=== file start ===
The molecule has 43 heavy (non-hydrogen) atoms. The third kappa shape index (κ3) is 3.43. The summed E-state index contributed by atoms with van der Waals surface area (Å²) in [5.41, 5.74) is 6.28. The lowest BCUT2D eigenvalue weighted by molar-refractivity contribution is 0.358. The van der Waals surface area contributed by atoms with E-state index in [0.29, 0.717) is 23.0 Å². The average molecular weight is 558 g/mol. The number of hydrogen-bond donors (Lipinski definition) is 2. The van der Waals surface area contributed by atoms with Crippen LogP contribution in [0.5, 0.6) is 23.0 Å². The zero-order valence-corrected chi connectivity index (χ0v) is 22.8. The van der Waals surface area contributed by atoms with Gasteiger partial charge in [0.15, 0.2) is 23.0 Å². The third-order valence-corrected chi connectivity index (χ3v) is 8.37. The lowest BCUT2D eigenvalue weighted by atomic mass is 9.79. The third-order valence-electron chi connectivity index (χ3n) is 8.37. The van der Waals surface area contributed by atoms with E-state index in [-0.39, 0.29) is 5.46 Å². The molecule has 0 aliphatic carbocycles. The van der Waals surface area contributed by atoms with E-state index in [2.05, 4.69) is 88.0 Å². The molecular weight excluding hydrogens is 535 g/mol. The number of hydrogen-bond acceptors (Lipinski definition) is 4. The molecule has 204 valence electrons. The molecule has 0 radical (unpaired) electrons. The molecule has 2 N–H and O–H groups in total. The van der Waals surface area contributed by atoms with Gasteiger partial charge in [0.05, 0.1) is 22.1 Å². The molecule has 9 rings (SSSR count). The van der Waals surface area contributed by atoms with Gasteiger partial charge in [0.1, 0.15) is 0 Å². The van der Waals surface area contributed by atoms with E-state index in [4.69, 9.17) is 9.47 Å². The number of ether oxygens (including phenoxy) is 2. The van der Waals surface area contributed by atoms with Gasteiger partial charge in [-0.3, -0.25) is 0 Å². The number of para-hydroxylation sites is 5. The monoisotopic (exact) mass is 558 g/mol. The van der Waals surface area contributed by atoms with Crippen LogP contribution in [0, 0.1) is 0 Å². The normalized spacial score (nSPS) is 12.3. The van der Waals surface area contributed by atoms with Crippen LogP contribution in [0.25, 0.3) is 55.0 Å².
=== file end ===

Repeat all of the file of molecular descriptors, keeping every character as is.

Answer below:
The molecule has 43 heavy (non-hydrogen) atoms. The third kappa shape index (κ3) is 3.43. The summed E-state index contributed by atoms with van der Waals surface area (Å²) in [5.41, 5.74) is 6.28. The lowest BCUT2D eigenvalue weighted by molar-refractivity contribution is 0.358. The van der Waals surface area contributed by atoms with E-state index in [0.29, 0.717) is 23.0 Å². The average molecular weight is 558 g/mol. The number of hydrogen-bond donors (Lipinski definition) is 2. The van der Waals surface area contributed by atoms with Crippen LogP contribution in [0.5, 0.6) is 23.0 Å². The zero-order valence-corrected chi connectivity index (χ0v) is 22.8. The van der Waals surface area contributed by atoms with Gasteiger partial charge in [0.15, 0.2) is 23.0 Å². The third-order valence-corrected chi connectivity index (χ3v) is 8.37. The lowest BCUT2D eigenvalue weighted by atomic mass is 9.79. The third-order valence-electron chi connectivity index (χ3n) is 8.37. The van der Waals surface area contributed by atoms with E-state index in [-0.39, 0.29) is 5.46 Å². The molecule has 0 aliphatic carbocycles. The van der Waals surface area contributed by atoms with E-state index in [2.05, 4.69) is 88.0 Å². The molecular weight excluding hydrogens is 535 g/mol. The number of hydrogen-bond acceptors (Lipinski definition) is 4. The molecule has 204 valence electrons. The molecule has 0 radical (unpaired) electrons. The molecule has 2 N–H and O–H groups in total. The van der Waals surface area contributed by atoms with Gasteiger partial charge in [0.05, 0.1) is 22.1 Å². The molecule has 9 rings (SSSR count). The van der Waals surface area contributed by atoms with Gasteiger partial charge in [0.1, 0.15) is 0 Å². The van der Waals surface area contributed by atoms with E-state index in [4.69, 9.17) is 9.47 Å². The number of ether oxygens (including phenoxy) is 2. The van der Waals surface area contributed by atoms with Gasteiger partial charge in [-0.3, -0.25) is 0 Å². The number of para-hydroxylation sites is 5. The monoisotopic (exact) mass is 558 g/mol. The van der Waals surface area contributed by atoms with Crippen LogP contribution in [0, 0.1) is 0 Å². The normalized spacial score (nSPS) is 12.3. The van der Waals surface area contributed by atoms with Crippen LogP contribution in [0.25, 0.3) is 55.0 Å².